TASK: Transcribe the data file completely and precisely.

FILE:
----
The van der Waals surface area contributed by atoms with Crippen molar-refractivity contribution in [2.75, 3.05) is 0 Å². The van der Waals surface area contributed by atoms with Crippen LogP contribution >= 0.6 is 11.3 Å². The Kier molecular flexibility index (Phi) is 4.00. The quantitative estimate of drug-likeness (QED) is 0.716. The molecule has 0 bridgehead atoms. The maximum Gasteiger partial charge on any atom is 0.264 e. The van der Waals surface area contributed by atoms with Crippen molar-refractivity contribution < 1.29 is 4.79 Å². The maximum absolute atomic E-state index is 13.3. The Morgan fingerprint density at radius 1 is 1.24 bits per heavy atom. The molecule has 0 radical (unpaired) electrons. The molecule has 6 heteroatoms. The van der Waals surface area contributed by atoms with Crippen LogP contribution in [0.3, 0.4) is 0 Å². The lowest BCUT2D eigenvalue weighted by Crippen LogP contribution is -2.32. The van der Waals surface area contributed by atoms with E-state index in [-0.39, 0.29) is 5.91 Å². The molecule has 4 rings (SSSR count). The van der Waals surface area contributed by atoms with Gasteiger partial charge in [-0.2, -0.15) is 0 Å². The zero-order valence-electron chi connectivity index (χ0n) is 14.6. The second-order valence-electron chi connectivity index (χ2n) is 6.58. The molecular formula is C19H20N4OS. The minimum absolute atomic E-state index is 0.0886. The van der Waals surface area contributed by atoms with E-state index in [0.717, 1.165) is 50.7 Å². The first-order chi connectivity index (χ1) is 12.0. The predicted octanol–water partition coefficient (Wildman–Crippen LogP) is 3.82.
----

The van der Waals surface area contributed by atoms with Crippen molar-refractivity contribution in [2.75, 3.05) is 0 Å². The van der Waals surface area contributed by atoms with Crippen LogP contribution >= 0.6 is 11.3 Å². The Kier molecular flexibility index (Phi) is 4.00. The quantitative estimate of drug-likeness (QED) is 0.716. The molecule has 0 bridgehead atoms. The maximum Gasteiger partial charge on any atom is 0.264 e. The van der Waals surface area contributed by atoms with Crippen molar-refractivity contribution < 1.29 is 4.79 Å². The maximum absolute atomic E-state index is 13.3. The Morgan fingerprint density at radius 1 is 1.24 bits per heavy atom. The molecule has 0 radical (unpaired) electrons. The molecule has 6 heteroatoms. The van der Waals surface area contributed by atoms with Crippen LogP contribution in [0.3, 0.4) is 0 Å². The lowest BCUT2D eigenvalue weighted by Crippen LogP contribution is -2.32. The van der Waals surface area contributed by atoms with E-state index in [-0.39, 0.29) is 5.91 Å². The molecule has 4 rings (SSSR count). The van der Waals surface area contributed by atoms with Gasteiger partial charge in [-0.2, -0.15) is 0 Å². The zero-order valence-electron chi connectivity index (χ0n) is 14.6. The second-order valence-electron chi connectivity index (χ2n) is 6.58. The molecular formula is C19H20N4OS. The minimum absolute atomic E-state index is 0.0886. The van der Waals surface area contributed by atoms with E-state index in [0.717, 1.165) is 50.7 Å². The first-order chi connectivity index (χ1) is 12.0. The predicted octanol–water partition coefficient (Wildman–Crippen LogP) is 3.82.